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    Crier earns Pac-10 award

    Crier earns Pac-10 award

    Through all the inconsistency that has plagued Arizona football this season, special teams have continued to come through making big plays.

    Wildcats punter Keenyn Crier was named the Pacific 10 Conference Special Teams Player of the Week after booting seven punts for 336 yards in a loss to then-No. 10 USC on Saturday. His highlight was an 83-yarder that pinned the Trojans on their own 1-yard line.

    Ironically, Crier’s punt fell one yard short of the school record for longest punt, set by Bill Hargis in 1930.

    “”Being a punter, I can really turn the game with field position, and that is what I did in the USC game,”” Crier said. “”I didn’t want (the punt returner) to catch it, so I just kicked it over his head, and it landed on the 1-yard line. That was pretty cool. I didn’t expect that to happen.

    “”I am proud of myself, and am surprised at myself, too,”” he added.

    It wasn’t just a lucky punt that landed Crier the award, however. The redshirt freshman was consistent the entire game, as three of his punts landed inside the Trojan 5-yard line.

    Crier averages 44.4 yards per punt, which leads the Pac-10 and ranks 12th in NCAA Division I-A.

    “”We knew he was a raw talent, but he had a great leg,”” said UA head coach Mike Stoops. “”It shows you the potential. His leg can be as good as there is. He is going to be a big-time player.””

    Grigsby likely to continue in starting role

    Despite being pulled in the second quarter Saturday following a fumble, freshman running back Nick Grisby will most likely remain the starter when Arizona hosts Stanford this weekend, Stoops said.

    Senior Chris Jennings, who started at running back for the first two weeks of the season, replaced Grigsby, catching five balls out of the backfield for 68 yards while also helping set up the Wildcats for their only touchdown.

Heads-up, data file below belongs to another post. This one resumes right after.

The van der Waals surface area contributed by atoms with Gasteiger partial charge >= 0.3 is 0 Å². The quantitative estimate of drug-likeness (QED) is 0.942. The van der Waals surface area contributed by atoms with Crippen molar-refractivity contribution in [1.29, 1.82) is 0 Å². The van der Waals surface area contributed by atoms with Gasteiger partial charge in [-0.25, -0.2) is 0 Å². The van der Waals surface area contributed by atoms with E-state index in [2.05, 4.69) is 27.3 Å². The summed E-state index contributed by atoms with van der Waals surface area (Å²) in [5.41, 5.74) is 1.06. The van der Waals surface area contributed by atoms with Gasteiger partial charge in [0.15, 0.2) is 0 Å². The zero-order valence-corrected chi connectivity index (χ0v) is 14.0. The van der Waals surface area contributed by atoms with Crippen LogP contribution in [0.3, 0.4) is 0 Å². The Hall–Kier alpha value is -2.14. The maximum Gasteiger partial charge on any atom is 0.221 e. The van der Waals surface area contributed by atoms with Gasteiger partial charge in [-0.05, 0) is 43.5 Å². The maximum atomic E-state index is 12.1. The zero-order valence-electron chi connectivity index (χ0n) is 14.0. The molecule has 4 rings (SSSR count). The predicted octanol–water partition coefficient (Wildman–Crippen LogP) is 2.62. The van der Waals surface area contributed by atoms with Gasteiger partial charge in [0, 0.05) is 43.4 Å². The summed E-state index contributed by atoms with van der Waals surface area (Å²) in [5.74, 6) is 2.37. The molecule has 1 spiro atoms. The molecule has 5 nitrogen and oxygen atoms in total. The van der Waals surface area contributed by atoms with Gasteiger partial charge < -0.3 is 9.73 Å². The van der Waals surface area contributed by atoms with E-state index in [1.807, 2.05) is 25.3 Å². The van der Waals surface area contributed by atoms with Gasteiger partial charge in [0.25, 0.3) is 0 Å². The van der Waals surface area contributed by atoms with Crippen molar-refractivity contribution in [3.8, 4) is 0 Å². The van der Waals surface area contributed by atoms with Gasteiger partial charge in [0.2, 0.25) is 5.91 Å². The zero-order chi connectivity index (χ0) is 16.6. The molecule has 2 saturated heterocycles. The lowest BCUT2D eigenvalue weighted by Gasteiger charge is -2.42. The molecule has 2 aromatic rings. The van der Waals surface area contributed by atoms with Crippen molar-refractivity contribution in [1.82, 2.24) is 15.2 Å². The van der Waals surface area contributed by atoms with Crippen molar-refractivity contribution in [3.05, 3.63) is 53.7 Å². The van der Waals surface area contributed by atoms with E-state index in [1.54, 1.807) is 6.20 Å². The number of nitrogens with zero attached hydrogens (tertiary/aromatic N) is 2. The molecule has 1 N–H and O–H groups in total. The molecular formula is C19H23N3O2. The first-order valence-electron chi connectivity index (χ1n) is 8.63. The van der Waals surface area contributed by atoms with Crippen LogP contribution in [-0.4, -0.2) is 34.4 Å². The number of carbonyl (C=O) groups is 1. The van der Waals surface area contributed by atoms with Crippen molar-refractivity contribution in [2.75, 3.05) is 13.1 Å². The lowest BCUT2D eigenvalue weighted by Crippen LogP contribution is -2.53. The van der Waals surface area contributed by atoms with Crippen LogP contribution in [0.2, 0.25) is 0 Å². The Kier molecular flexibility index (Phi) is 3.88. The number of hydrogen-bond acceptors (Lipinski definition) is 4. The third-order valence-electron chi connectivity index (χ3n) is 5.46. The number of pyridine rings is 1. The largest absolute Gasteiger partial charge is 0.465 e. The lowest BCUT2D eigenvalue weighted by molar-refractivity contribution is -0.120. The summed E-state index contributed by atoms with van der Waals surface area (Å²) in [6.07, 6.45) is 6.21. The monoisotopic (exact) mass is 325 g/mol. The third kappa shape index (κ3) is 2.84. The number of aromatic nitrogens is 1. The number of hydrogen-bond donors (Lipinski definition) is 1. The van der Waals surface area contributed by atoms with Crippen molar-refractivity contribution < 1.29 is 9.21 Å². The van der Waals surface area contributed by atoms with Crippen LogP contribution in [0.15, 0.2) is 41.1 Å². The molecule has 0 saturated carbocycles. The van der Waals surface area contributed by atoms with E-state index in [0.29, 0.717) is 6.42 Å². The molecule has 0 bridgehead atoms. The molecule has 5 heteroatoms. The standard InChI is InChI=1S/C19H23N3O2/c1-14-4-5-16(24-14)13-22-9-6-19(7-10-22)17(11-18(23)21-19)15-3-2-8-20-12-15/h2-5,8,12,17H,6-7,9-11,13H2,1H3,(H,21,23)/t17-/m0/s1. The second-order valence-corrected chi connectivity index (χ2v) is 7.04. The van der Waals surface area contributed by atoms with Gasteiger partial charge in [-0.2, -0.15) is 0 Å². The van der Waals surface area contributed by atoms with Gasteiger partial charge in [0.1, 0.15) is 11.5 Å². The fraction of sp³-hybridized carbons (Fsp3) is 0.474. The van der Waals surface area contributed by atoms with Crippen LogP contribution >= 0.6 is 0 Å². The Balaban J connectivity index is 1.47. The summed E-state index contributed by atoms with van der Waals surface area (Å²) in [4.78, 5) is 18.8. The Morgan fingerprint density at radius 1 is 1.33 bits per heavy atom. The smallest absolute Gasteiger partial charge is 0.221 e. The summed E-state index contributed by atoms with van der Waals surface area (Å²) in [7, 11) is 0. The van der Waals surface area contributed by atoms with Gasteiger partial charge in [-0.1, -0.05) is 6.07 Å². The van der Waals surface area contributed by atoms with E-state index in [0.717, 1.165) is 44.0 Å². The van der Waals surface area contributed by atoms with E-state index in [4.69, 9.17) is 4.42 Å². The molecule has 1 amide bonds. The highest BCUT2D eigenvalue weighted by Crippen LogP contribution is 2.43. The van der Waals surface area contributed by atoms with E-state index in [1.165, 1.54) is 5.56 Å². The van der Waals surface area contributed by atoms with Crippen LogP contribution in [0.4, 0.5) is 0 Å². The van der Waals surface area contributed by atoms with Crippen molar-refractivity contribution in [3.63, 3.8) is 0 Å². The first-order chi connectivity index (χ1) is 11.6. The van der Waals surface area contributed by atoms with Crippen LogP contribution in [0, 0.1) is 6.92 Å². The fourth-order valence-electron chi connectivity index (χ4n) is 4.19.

“”C.J. stepped up big for us,”” said quarterback Willie Tuitama. “”He’s been down a little bit, but he just kept working. He never gave up and he came out and proved himself.””

    After Grigsby put the ball on the ground in the second quarter, USC turned the miscue into three points, adding a field goal to extend its lead to 10-0. Grigsby didn’t return for the remainder of the contest.

    “”I know (Jennings) has been a little disappointed, and he did a good job making some plays when he got the ball in his hands,”” said offensive coordinator Sonny Dykes. “”That’s what we’ve expected from him all year.””

    Stoops said he envisions both starting candidates seeing touches against the Cardinal.

    “”I would imagine that Nick will probably start, and where we go from there is kind of how the game will unfold,”” Stoops said. “”Nick did some good things. He was just careless with the football.””

    Stoops not happy with Wildcats’ fumble woes

    After Arizona avoided a fumble by its running backs the entire 2006 season, the Wildcats are far from a repeat performance.

    The Wildcats have fumbled the ball 16 times – turning it over on half those occasions.

    “”We can’t turn the ball over like we did and win,”” Stoops said. “”(Jennings) was doing some good things, so that is why we stuck with Chris. I think we would have (put Grigsby back in) had Chris not made some plays.””

    Stoops showed his intolerance for fumbling Saturday as he pulled Grigsby for the remainder of the game and sat down freshman tight end Rob Gronkowski for a large portion of the game after his first-quarter fumble.

    “”There has to be some consequences for putting the ball on the ground, and that is football,”” Stoops said. “”The first thing you learn as a running back is you can’t put the ball on the ground, and we have been putting the ball on the ground.””

    Turnovers have proven to be costly to the Wildcats, as the squad is just 1-4 this season when losing the turnover battle.

    “”We work (fumble drills) daily, so it is something that is just carelessness with the football,”” Stoops said. “”When you turn over the football it just eliminates everything you did well.””

    – Mike Ritter contributed to this story

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